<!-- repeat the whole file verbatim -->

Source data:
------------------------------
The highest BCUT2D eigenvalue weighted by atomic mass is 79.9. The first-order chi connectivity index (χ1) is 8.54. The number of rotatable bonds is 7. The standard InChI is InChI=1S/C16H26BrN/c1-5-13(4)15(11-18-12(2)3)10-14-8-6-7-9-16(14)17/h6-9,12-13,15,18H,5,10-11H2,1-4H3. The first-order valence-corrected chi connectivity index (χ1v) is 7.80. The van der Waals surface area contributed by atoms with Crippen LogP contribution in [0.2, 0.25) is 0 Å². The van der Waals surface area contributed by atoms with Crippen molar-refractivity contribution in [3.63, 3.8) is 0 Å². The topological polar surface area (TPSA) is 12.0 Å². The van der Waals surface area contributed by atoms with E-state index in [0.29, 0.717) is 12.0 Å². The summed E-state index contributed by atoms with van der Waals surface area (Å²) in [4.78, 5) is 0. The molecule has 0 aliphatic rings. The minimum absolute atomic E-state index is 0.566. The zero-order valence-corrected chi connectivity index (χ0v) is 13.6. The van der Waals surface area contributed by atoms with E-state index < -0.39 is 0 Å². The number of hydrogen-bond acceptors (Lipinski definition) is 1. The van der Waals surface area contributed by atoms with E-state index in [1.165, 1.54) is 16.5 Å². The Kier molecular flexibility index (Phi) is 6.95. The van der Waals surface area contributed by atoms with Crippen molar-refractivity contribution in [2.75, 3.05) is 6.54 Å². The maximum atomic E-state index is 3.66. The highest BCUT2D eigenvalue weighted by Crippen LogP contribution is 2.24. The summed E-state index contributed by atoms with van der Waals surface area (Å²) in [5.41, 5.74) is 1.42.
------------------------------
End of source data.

The highest BCUT2D eigenvalue weighted by atomic mass is 79.9. The first-order chi connectivity index (χ1) is 8.54. The number of rotatable bonds is 7. The standard InChI is InChI=1S/C16H26BrN/c1-5-13(4)15(11-18-12(2)3)10-14-8-6-7-9-16(14)17/h6-9,12-13,15,18H,5,10-11H2,1-4H3. The first-order valence-corrected chi connectivity index (χ1v) is 7.80. The van der Waals surface area contributed by atoms with Crippen LogP contribution in [0.2, 0.25) is 0 Å². The van der Waals surface area contributed by atoms with Crippen molar-refractivity contribution in [3.63, 3.8) is 0 Å². The topological polar surface area (TPSA) is 12.0 Å². The van der Waals surface area contributed by atoms with E-state index in [0.29, 0.717) is 12.0 Å². The summed E-state index contributed by atoms with van der Waals surface area (Å²) in [4.78, 5) is 0. The molecule has 0 aliphatic rings. The minimum absolute atomic E-state index is 0.566. The zero-order valence-corrected chi connectivity index (χ0v) is 13.6. The van der Waals surface area contributed by atoms with E-state index < -0.39 is 0 Å². The number of hydrogen-bond acceptors (Lipinski definition) is 1. The van der Waals surface area contributed by atoms with E-state index in [1.165, 1.54) is 16.5 Å². The Kier molecular flexibility index (Phi) is 6.95. The van der Waals surface area contributed by atoms with Crippen molar-refractivity contribution in [2.75, 3.05) is 6.54 Å². The maximum atomic E-state index is 3.66. The highest BCUT2D eigenvalue weighted by Crippen LogP contribution is 2.24. The summed E-state index contributed by atoms with van der Waals surface area (Å²) in [5.41, 5.74) is 1.42.